However, those who study the science and try to explain what common sense and recent science are actually showing, should have the right to explain their understanding of that recent science, even it if does enable the general public to see how they are being conned by the pharmaceutical and medical industries.

    We have an immune system that is based on The interplay between vitamin D and viral infections – Jan 2019 our natural ability to respond to infection and increase production of natural anti-microbial peptides and beta-defensins.


    But if we block the melvalonate pathway that leads to the production of Ubiquinoles (CoQ10 family) and then limit the production of cholesterol and cholesterol related metaboites 7 dehydrocholesterol and subsequently cholecalciferol (vitamin d3) we then totally disrupt the ability for the natural feedback loops to function as they evolved.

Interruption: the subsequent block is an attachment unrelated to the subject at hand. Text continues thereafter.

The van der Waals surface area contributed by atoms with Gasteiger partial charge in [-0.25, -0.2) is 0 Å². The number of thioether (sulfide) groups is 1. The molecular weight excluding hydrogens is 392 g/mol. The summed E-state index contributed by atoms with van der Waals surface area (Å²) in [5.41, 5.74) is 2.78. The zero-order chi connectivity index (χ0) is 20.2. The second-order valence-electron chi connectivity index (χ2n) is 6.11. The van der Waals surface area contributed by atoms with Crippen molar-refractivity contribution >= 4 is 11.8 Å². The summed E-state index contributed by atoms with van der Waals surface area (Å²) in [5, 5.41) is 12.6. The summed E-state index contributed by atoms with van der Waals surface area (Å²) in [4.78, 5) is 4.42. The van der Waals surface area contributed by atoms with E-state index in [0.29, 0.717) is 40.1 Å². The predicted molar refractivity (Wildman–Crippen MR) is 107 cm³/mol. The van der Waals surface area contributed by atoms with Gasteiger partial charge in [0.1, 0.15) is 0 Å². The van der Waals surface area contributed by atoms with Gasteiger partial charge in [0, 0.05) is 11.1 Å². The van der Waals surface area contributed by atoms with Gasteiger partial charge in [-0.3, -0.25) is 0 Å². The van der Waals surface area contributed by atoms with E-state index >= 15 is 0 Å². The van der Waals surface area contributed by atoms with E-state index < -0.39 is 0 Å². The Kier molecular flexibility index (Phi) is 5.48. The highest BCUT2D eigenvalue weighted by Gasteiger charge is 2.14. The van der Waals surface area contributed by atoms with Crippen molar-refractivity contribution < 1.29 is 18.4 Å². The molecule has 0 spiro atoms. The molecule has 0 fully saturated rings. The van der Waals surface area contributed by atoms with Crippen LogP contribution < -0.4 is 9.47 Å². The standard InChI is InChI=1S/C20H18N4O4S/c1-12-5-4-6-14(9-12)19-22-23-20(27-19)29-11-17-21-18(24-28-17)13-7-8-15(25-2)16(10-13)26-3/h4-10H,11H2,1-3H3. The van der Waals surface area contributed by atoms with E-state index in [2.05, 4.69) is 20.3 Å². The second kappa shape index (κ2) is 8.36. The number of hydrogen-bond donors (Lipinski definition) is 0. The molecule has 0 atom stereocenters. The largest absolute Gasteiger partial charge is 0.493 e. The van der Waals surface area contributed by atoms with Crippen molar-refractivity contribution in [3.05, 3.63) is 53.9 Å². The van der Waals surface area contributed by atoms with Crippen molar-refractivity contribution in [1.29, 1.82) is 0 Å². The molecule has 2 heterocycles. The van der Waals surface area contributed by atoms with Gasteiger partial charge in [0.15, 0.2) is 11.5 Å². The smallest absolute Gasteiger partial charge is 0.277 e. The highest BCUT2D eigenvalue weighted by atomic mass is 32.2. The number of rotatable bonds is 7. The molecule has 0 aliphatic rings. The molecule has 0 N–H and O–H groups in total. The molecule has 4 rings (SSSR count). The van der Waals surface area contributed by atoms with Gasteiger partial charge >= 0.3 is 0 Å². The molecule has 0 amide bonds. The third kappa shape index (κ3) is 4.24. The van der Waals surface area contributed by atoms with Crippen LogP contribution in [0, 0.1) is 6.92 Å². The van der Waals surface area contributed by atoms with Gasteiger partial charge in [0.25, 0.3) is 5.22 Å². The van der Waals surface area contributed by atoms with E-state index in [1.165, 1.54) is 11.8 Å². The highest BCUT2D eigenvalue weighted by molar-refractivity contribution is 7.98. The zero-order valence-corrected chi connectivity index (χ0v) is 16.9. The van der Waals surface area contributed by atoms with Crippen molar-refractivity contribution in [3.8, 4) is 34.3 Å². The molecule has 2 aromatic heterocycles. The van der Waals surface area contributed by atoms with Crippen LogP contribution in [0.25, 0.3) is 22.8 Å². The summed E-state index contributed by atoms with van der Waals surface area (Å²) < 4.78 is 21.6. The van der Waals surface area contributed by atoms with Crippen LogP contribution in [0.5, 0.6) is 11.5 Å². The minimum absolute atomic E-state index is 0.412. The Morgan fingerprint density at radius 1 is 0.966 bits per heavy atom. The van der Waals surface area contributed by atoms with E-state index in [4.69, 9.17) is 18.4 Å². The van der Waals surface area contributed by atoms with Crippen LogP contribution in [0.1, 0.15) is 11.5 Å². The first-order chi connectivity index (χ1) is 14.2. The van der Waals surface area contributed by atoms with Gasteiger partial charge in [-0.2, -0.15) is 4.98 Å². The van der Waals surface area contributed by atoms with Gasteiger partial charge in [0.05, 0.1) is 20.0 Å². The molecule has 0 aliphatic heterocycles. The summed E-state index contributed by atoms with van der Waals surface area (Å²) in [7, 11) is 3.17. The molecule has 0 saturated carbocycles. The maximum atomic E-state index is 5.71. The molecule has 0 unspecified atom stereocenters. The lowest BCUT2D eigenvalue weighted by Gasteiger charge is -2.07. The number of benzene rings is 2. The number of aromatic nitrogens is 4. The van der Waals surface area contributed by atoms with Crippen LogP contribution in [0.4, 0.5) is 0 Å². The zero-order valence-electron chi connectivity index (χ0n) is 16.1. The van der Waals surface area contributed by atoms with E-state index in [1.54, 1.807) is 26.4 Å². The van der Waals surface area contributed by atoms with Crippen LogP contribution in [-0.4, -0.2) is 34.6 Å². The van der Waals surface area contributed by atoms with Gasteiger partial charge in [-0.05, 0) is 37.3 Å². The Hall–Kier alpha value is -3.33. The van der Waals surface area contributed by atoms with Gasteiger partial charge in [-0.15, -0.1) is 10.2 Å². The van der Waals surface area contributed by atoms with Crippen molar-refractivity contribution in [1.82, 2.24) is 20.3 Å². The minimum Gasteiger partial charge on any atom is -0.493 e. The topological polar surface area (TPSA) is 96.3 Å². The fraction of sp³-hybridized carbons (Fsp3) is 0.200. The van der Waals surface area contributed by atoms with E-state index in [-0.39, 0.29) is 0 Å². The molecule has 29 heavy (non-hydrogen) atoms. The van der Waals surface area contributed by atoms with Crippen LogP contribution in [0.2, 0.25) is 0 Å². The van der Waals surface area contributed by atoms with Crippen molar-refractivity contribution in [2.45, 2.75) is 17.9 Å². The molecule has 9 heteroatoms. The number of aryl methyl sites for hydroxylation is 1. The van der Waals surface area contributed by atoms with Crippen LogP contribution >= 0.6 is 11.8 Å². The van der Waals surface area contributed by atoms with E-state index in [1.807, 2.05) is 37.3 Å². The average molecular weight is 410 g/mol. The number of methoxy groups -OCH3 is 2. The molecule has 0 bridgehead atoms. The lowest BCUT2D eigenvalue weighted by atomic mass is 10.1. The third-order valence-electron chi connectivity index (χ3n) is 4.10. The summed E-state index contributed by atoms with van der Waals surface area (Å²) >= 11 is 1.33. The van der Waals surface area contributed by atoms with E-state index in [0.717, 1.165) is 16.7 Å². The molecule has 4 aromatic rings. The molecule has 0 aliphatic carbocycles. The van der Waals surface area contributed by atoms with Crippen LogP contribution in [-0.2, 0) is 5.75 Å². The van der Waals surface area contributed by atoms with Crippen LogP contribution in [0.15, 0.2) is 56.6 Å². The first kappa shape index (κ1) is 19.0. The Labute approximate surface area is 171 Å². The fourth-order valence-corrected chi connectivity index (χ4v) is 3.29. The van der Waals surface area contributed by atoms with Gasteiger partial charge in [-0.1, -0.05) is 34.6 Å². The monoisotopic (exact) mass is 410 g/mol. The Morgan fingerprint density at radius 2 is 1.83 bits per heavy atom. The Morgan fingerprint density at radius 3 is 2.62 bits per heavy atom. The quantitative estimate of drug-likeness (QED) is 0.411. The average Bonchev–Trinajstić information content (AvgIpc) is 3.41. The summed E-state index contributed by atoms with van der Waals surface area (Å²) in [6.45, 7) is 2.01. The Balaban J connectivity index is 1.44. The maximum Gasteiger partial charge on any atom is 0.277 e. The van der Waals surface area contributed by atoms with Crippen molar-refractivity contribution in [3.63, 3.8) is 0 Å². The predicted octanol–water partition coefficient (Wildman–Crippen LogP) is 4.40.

This fairly recent paper looks in detail at what actually happens when you block a natural regulatory pathway by which the natural production of pro-inflammatory and anti-inflammatory cytokines is switched on or switched off as required.

    It's explained in greater detail here
    The cholesterol biosynthesis pathway regulates IL-10 expression in human Th1 cells

    It should be simply common sense there will be adverse consequences if you prevent the body acting in a way that it evolved to function best.
    While it is good to see that the ADA are finally beginning to recognise people like Bernstein' who have been promoting natural control of Diabetes through diet (carbohydrate restriction) it's sad that the work of Dr. Joseph R. Kraft – Exposing the true Extent of Diabetes, was only brought to the public's attention just before his death.
    Last edited by TedHutchinson; 27th March 2019 at 11:23 AM.